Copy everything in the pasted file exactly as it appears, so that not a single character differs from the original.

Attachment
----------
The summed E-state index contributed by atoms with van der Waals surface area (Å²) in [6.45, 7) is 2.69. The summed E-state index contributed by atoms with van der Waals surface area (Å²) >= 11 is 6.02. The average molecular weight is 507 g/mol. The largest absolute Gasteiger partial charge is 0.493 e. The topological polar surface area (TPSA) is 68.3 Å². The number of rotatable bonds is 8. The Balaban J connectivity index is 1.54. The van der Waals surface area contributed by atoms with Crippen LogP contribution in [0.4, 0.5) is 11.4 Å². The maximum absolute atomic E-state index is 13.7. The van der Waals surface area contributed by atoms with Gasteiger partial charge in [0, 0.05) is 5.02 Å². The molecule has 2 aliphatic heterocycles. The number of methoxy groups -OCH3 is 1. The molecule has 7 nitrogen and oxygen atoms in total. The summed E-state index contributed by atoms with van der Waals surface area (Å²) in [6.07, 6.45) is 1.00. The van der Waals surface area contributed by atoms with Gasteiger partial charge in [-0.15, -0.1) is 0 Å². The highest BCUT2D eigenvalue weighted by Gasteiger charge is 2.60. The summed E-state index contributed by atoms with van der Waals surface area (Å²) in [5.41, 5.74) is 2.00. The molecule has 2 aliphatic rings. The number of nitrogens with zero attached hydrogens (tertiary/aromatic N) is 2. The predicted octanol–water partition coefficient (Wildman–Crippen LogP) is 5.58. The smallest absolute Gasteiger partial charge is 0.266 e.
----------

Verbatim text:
The summed E-state index contributed by atoms with van der Waals surface area (Å²) in [6.45, 7) is 2.69. The summed E-state index contributed by atoms with van der Waals surface area (Å²) >= 11 is 6.02. The average molecular weight is 507 g/mol. The largest absolute Gasteiger partial charge is 0.493 e. The topological polar surface area (TPSA) is 68.3 Å². The number of rotatable bonds is 8. The Balaban J connectivity index is 1.54. The van der Waals surface area contributed by atoms with Crippen LogP contribution in [0.4, 0.5) is 11.4 Å². The maximum absolute atomic E-state index is 13.7. The van der Waals surface area contributed by atoms with Gasteiger partial charge in [0, 0.05) is 5.02 Å². The molecule has 2 aliphatic heterocycles. The number of methoxy groups -OCH3 is 1. The molecule has 7 nitrogen and oxygen atoms in total. The summed E-state index contributed by atoms with van der Waals surface area (Å²) in [6.07, 6.45) is 1.00. The van der Waals surface area contributed by atoms with Gasteiger partial charge in [-0.15, -0.1) is 0 Å². The highest BCUT2D eigenvalue weighted by Gasteiger charge is 2.60. The summed E-state index contributed by atoms with van der Waals surface area (Å²) in [5.41, 5.74) is 2.00. The molecule has 2 aliphatic rings. The number of nitrogens with zero attached hydrogens (tertiary/aromatic N) is 2. The predicted octanol–water partition coefficient (Wildman–Crippen LogP) is 5.58. The smallest absolute Gasteiger partial charge is 0.266 e.